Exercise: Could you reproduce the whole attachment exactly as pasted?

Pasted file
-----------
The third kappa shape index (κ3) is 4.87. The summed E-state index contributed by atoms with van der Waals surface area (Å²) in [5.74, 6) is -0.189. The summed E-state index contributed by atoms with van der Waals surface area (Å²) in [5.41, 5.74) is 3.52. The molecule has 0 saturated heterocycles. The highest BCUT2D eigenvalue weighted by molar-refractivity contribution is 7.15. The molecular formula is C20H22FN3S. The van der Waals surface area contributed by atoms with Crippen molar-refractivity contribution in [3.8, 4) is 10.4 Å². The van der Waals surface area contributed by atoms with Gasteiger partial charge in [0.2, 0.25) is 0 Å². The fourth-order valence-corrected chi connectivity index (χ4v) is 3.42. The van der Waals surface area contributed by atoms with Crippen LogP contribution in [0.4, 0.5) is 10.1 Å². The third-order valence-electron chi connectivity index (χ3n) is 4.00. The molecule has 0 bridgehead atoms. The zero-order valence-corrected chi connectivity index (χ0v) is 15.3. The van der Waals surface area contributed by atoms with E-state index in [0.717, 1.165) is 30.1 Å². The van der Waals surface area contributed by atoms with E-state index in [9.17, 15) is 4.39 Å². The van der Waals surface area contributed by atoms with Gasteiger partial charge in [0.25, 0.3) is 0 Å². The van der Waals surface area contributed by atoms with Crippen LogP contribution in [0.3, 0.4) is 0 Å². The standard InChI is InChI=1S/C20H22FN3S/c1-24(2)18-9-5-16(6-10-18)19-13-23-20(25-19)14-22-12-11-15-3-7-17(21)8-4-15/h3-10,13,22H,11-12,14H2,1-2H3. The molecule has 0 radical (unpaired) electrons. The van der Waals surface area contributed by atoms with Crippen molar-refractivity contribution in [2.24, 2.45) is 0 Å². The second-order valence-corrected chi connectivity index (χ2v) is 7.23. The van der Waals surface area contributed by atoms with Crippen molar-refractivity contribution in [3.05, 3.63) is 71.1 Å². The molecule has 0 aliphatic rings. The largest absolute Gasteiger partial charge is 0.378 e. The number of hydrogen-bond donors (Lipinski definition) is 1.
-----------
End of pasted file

The third kappa shape index (κ3) is 4.87. The summed E-state index contributed by atoms with van der Waals surface area (Å²) in [5.74, 6) is -0.189. The summed E-state index contributed by atoms with van der Waals surface area (Å²) in [5.41, 5.74) is 3.52. The molecule has 0 saturated heterocycles. The highest BCUT2D eigenvalue weighted by molar-refractivity contribution is 7.15. The molecular formula is C20H22FN3S. The van der Waals surface area contributed by atoms with Crippen molar-refractivity contribution in [3.8, 4) is 10.4 Å². The van der Waals surface area contributed by atoms with Gasteiger partial charge in [0.2, 0.25) is 0 Å². The fourth-order valence-corrected chi connectivity index (χ4v) is 3.42. The van der Waals surface area contributed by atoms with Crippen LogP contribution in [0.4, 0.5) is 10.1 Å². The third-order valence-electron chi connectivity index (χ3n) is 4.00. The molecule has 0 bridgehead atoms. The zero-order valence-corrected chi connectivity index (χ0v) is 15.3. The van der Waals surface area contributed by atoms with E-state index in [0.717, 1.165) is 30.1 Å². The van der Waals surface area contributed by atoms with E-state index in [9.17, 15) is 4.39 Å². The van der Waals surface area contributed by atoms with Gasteiger partial charge in [0.25, 0.3) is 0 Å². The van der Waals surface area contributed by atoms with Crippen LogP contribution in [0.3, 0.4) is 0 Å². The standard InChI is InChI=1S/C20H22FN3S/c1-24(2)18-9-5-16(6-10-18)19-13-23-20(25-19)14-22-12-11-15-3-7-17(21)8-4-15/h3-10,13,22H,11-12,14H2,1-2H3. The molecule has 0 radical (unpaired) electrons. The van der Waals surface area contributed by atoms with Crippen molar-refractivity contribution in [2.24, 2.45) is 0 Å². The second-order valence-corrected chi connectivity index (χ2v) is 7.23. The van der Waals surface area contributed by atoms with Crippen molar-refractivity contribution in [3.05, 3.63) is 71.1 Å². The molecule has 0 aliphatic rings. The largest absolute Gasteiger partial charge is 0.378 e. The number of hydrogen-bond donors (Lipinski definition) is 1.